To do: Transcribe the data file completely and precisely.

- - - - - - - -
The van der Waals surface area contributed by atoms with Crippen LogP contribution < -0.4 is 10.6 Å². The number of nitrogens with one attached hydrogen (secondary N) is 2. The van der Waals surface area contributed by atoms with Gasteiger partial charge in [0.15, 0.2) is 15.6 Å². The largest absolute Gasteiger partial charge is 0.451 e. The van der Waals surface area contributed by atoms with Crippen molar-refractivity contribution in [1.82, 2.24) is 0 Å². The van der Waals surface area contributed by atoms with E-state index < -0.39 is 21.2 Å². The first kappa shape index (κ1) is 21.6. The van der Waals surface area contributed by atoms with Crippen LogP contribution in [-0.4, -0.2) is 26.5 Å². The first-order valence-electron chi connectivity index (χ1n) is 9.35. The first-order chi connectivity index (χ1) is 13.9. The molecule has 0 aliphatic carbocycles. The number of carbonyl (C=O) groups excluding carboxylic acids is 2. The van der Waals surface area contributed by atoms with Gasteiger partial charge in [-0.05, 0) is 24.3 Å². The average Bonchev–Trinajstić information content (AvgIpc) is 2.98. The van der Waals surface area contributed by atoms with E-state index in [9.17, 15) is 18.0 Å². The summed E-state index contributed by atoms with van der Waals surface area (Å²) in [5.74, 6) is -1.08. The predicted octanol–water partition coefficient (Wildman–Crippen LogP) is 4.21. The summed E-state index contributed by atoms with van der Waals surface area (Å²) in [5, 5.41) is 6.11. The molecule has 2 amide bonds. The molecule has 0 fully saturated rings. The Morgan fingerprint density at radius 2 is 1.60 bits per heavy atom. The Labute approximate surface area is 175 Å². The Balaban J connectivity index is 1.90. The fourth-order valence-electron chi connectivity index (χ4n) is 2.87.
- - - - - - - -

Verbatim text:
The van der Waals surface area contributed by atoms with Crippen LogP contribution < -0.4 is 10.6 Å². The number of nitrogens with one attached hydrogen (secondary N) is 2. The van der Waals surface area contributed by atoms with Gasteiger partial charge in [0.15, 0.2) is 15.6 Å². The largest absolute Gasteiger partial charge is 0.451 e. The van der Waals surface area contributed by atoms with Crippen molar-refractivity contribution in [1.82, 2.24) is 0 Å². The van der Waals surface area contributed by atoms with E-state index < -0.39 is 21.2 Å². The first kappa shape index (κ1) is 21.6. The van der Waals surface area contributed by atoms with Crippen LogP contribution in [-0.4, -0.2) is 26.5 Å². The first-order valence-electron chi connectivity index (χ1n) is 9.35. The first-order chi connectivity index (χ1) is 13.9. The molecule has 0 aliphatic carbocycles. The number of carbonyl (C=O) groups excluding carboxylic acids is 2. The van der Waals surface area contributed by atoms with Gasteiger partial charge in [-0.05, 0) is 24.3 Å². The average Bonchev–Trinajstić information content (AvgIpc) is 2.98. The van der Waals surface area contributed by atoms with E-state index in [9.17, 15) is 18.0 Å². The summed E-state index contributed by atoms with van der Waals surface area (Å²) in [5.74, 6) is -1.08. The predicted octanol–water partition coefficient (Wildman–Crippen LogP) is 4.21. The summed E-state index contributed by atoms with van der Waals surface area (Å²) in [5, 5.41) is 6.11. The molecule has 2 amide bonds. The molecule has 0 fully saturated rings. The Morgan fingerprint density at radius 2 is 1.60 bits per heavy atom. The Labute approximate surface area is 175 Å². The Balaban J connectivity index is 1.90. The fourth-order valence-electron chi connectivity index (χ4n) is 2.87.